Limits to be set for school meal processed meat consumption
Author: Adrian O'Dowd
Maximum limits for how much children can eat red processed meats during a week of school lunches are to be set in Scotland for the first time anywhere in the UK.
The Scottish government and local authorities have announced a joint commitment to provide the healthiest food to children and young people and part of this intention involves a duty to provide school meals that meet strict nutritional requirements, including encouraging the use of fresh, local and sustainable produce.
New regulations that will be mandatory for all primary and secondary schools by the autumn of 2020 – to allow councils time to plan their menus and supply chains – mean existing school food regulations will be amended to ensure:
- a minimum of two full portions of vegetables and a full portion of fruit are offered as part of a school lunch, with full portions of fruit and or vegetables also available in, for example, tuck shops
- a maximum amount of 175g of red and processed red meat provision - such as bacon, ham and pepperoni – are allowed per week in school lunches to help reduce exposure to nitrites
- only breakfast cereals with no more than 15g of total sugar per 100g will be allowed
- only sweetened yoghurt, fromage frais or other milk based desserts with a maximum portion size of 125g and no more than 10g of total sugar per 100g will be permitted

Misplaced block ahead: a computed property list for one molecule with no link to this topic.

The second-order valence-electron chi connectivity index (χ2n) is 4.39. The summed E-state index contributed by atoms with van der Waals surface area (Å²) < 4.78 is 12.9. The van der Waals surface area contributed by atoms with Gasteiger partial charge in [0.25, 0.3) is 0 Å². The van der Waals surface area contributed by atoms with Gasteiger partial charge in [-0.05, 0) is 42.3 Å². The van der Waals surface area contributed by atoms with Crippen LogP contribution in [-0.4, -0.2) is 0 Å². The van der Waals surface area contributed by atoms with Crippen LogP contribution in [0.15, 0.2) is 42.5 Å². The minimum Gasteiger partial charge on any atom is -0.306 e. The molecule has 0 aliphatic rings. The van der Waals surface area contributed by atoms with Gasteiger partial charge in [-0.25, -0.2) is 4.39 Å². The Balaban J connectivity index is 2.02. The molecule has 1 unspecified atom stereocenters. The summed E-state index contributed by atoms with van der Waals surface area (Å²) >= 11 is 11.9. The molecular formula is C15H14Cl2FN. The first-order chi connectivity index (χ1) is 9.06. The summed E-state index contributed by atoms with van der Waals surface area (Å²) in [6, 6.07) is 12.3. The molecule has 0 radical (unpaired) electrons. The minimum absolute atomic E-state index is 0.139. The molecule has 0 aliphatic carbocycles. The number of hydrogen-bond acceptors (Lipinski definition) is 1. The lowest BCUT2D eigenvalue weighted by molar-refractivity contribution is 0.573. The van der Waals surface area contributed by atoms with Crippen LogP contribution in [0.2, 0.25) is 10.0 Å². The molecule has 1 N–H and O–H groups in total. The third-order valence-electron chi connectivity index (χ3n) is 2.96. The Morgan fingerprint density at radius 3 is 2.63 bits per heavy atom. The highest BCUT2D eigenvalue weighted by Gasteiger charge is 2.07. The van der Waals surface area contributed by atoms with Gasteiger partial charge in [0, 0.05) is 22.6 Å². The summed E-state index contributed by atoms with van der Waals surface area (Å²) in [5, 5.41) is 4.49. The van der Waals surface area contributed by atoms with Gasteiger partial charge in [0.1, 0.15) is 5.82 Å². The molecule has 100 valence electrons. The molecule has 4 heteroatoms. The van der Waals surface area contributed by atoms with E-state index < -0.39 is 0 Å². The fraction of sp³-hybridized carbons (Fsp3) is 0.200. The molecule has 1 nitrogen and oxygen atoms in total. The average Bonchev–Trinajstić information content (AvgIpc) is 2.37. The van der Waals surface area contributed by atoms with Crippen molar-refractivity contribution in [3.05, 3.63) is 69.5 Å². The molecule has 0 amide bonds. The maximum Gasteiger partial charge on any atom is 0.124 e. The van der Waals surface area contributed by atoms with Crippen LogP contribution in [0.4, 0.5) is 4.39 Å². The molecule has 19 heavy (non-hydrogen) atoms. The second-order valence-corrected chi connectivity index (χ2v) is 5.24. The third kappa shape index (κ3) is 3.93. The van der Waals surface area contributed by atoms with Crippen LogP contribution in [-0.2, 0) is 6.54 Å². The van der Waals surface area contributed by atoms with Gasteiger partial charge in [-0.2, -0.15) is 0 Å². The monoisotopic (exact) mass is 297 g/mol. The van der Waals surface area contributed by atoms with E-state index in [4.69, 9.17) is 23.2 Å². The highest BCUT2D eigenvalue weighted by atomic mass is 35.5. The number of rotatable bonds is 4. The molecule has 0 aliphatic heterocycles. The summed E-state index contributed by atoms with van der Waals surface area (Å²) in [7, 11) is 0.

- removal of fruit juice and smoothies from primary and secondary schools to help reduce sugar intake.
The measures follow a consultation carried out last year – the Scottish government published a report* today on the responses to that process – as well as advice from a working group comprising health, nutrition and education experts.
The government said the move was part of a new initiative to make school food healthier and it would help towards achieving the nation’s efforts to improve diet, halving childhood obesity by 2030 and strengthening children and young people’s healthy eating habits.
Scotland’s deputy first minister John Swinney said: “Our school food and drink regulations are now over a decade old. With more than 360,000 meals served a day, schools must follow the latest scientific and dietary advice and encourage young people to choose healthy habits for life.
“Every school lunch will now contain more fruit and vegetables, and where food is served elsewhere in school full portions of fruit and vegetables must be on offer. We have set maximum limits for consumption of red processed meat which is linked to an increased risk of cancer. This will also reduce exposure to harmful nitrites.
“And we know that one small carton of fruit juice or smoothie contains more than the entire recommended sugar intake for a primary pupil’s lunch, so these drinks will no longer be served in schools.”
Claire Hislop, organisational lead for diet and healthy weight at NHS Health Scotland and a member of the technical working group that reviewed the current regulations, said: “The technical working group put the health and wellbeing of children and young people at the heart of our recommendations, drawing on the latest evidence and knowledge of current school food practices.
“We welcome the changes to the food and drink provided in schools, which will help create an environment in which children can choose a healthy, balanced diet.”
* Scottish government. Consultation on nutritional requirements for food and drink in schools: report on responses to the consultation (13 June 2019).